Want to control your dreams? Scientists say these are the three things you need to do

Researchers say it might also help you sleep better.
Researchers say it might also help you sleep better.

If you have ever found yourself waking up in terror after a nightmare and wishing you had the ability to choose your dreams, here’s something that might help.

New research suggests there is a way to induce lucid dreams – where you are aware that you are dreaming and can control the experience.

Scientists at the University of Adelaide say they have found a “specific combination of techniques” that allows you to take command.

It involves reality testing – where you check the environment several times a day to see whether or not you’re dreaming; wake back to bed – where you wake up, stay awake for a short period, then go back to sleep in order to enter a REM sleep period; and Mild (mnemonic induction of lucid dreams) – where you wake up after five hours of sleep and then state your intention by repeating the phrase: “The next time I’m dreaming, I will remember that I’m dreaming”.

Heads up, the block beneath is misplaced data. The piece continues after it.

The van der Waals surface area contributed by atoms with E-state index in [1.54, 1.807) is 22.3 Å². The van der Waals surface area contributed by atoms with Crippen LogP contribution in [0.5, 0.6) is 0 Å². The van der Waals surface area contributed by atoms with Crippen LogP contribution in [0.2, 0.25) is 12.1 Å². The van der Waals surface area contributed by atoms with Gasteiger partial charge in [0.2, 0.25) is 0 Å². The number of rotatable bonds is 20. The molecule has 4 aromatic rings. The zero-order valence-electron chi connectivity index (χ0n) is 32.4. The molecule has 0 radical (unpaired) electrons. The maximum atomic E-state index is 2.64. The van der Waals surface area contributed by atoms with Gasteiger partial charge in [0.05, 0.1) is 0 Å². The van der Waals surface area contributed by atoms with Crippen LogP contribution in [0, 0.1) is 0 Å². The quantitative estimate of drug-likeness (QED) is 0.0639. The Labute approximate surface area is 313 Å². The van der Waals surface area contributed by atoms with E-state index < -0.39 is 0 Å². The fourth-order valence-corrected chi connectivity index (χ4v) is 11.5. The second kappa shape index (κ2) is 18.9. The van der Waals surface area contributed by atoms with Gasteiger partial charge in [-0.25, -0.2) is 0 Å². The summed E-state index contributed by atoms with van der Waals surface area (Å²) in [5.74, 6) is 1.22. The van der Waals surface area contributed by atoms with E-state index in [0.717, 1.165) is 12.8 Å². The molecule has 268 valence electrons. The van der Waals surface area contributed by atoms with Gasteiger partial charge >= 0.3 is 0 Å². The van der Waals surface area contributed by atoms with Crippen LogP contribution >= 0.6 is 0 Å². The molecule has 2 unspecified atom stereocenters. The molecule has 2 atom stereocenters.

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Among a small group of 47 test subjects who took part in the experiment for a week, 17% achieved lucid dreaming.

And for those who managed to fall asleep within five minutes of practising the Mild technique the success rate was higher, at 46%.

“The Mild technique works on what we call ‘prospective memory’ – that is, your ability to remember to do things in the future,” said study author Dr Denholm Aspy.

“By repeating a phrase that you will remember you’re dreaming, it forms an intention in your mind that you will, in fact, remember that you are dreaming, leading to a lucid dream.”

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Dr Aspy said practising the techniques also showed positive benefits.

“Importantly, those who reported success using the Mild technique were significantly less sleep deprived the next day, indicating that lucid dreaming did not have any negative effect on sleep quality,” he said.

“These results take us one step closer to developing highly effective lucid dream induction techniques that will allow us to study the many potential benefits of lucid dreaming, such as treatment for nightmares and improvement of physical skills and abilities through rehearsal in the lucid dream environment.”

This research is published in the journal Dreaming.